A big thank you to Mission Pie for generously hosting us again, and to Rainbow Grocery for donating many of the canning jars and sugar that made all this jam possible. Also, YOU can keep the jam alive by donating empty canning jars at the jam sale (or getting in touch with me if you can't make it to the jam sale). And if anyone is interested in volunteering an hour or two on Saturday, drop me a line, I would love a little help and company!
Stay warm! See you Saturday!
All my best,
Director and Program Coordinator
Produce to the People
Planting Justice would like to invite you to our first annual concert/party at the historic Humanist Hall, this Sunday December 13th at 6 pm!
We are so excited to celebrate the hard work and quick progress we have made creating tangible change throughout the Bay Area towards a more just and sustainable urban food system.
We will be blessed by performances from some of the most incredible dancers, musicians and eco hip hop artists in the area...Mariee Sioux, Dascrybe of Debajo del Agua, Communitree, the Space Pirates Cooking Show, the Halau O Keikiali'i Hula Group, and Bollywood Dancer Archana Sachdev!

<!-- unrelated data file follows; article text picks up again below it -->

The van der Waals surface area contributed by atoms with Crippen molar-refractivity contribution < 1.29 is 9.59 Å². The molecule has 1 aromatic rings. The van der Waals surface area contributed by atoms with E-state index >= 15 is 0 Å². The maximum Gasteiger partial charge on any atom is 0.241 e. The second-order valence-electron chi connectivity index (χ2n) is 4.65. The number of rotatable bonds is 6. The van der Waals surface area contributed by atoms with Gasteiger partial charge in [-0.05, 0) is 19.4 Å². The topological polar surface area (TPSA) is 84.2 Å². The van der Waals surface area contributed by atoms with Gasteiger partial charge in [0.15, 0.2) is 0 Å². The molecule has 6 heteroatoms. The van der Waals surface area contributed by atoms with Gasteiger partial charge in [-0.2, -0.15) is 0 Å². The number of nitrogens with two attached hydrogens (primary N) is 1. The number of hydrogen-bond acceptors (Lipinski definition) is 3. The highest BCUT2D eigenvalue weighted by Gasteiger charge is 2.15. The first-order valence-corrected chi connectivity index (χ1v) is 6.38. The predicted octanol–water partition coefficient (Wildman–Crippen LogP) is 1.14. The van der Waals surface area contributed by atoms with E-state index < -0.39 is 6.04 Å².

Our silent auction will offer wonderful installations of sustainable urban food systems, including a custom permaculture garden, a bee hive, a chicken coop, an earthen cob oven, a greywater system, and more! Enjoy a warm, lovingly prepared dinner by Pachamana Cafe, organic beer from Linden Street Brewery and Triple Rock, organic wine from Frey Vineyards, and much more!
All proceeds go to support our Green Jobs program in 2010 and our urban permaculture empowerment projects at San Quentin State Prison, middle-schools and high-schools in Oakland, and various backyards and frontyards that are helping community members grow healthy food right where they live.
Get Tickets early, or sponsor a low-income attendee at www.plantingjustice.org
$30 for dinner, entertainment
$40 for dinner, flowing wine/beer, and entertainment
$30 to sponsor a low-income attendee (no one turned away for lack of funds.)
When: Sunday December 13th from 6 - 11 pm
Where: Humanist Hall, 390 27th street in Oakland, between Telegraph and Broadway
Feel free to send this invite to your friends!
And thank you for supporting tangible food justice projects and the right of all people to healthy, affordable food!